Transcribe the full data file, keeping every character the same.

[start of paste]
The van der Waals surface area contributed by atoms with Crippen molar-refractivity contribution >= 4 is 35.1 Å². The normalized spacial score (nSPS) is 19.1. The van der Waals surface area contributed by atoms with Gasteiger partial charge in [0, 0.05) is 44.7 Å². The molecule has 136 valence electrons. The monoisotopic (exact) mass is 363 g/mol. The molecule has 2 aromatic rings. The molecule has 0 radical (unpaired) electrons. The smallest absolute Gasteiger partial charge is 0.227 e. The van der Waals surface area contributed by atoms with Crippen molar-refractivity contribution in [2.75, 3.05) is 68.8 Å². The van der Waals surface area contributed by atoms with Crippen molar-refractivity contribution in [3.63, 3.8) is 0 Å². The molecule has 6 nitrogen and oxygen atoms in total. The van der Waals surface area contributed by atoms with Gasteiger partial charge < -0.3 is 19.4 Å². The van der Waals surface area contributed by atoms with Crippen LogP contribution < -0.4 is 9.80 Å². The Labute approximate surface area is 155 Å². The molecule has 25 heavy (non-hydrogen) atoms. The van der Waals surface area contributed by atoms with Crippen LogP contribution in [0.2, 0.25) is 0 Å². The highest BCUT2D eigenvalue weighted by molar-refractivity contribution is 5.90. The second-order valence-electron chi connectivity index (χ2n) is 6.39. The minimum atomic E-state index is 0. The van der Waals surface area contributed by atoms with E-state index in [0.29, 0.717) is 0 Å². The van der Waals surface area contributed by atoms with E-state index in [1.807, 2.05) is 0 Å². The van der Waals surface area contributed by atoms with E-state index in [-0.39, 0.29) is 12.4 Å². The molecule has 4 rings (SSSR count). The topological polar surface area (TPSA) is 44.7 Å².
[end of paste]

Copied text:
The van der Waals surface area contributed by atoms with Crippen molar-refractivity contribution >= 4 is 35.1 Å². The normalized spacial score (nSPS) is 19.1. The van der Waals surface area contributed by atoms with Gasteiger partial charge in [0, 0.05) is 44.7 Å². The molecule has 136 valence electrons. The monoisotopic (exact) mass is 363 g/mol. The molecule has 2 aromatic rings. The molecule has 0 radical (unpaired) electrons. The smallest absolute Gasteiger partial charge is 0.227 e. The van der Waals surface area contributed by atoms with Crippen molar-refractivity contribution in [2.75, 3.05) is 68.8 Å². The van der Waals surface area contributed by atoms with Crippen molar-refractivity contribution in [3.63, 3.8) is 0 Å². The molecule has 6 nitrogen and oxygen atoms in total. The van der Waals surface area contributed by atoms with Gasteiger partial charge < -0.3 is 19.4 Å². The van der Waals surface area contributed by atoms with Crippen LogP contribution < -0.4 is 9.80 Å². The Labute approximate surface area is 155 Å². The molecule has 25 heavy (non-hydrogen) atoms. The van der Waals surface area contributed by atoms with Crippen LogP contribution in [0.2, 0.25) is 0 Å². The highest BCUT2D eigenvalue weighted by molar-refractivity contribution is 5.90. The second-order valence-electron chi connectivity index (χ2n) is 6.39. The minimum atomic E-state index is 0. The van der Waals surface area contributed by atoms with E-state index in [0.29, 0.717) is 0 Å². The van der Waals surface area contributed by atoms with E-state index in [1.807, 2.05) is 0 Å². The van der Waals surface area contributed by atoms with E-state index in [-0.39, 0.29) is 12.4 Å². The molecule has 4 rings (SSSR count). The topological polar surface area (TPSA) is 44.7 Å².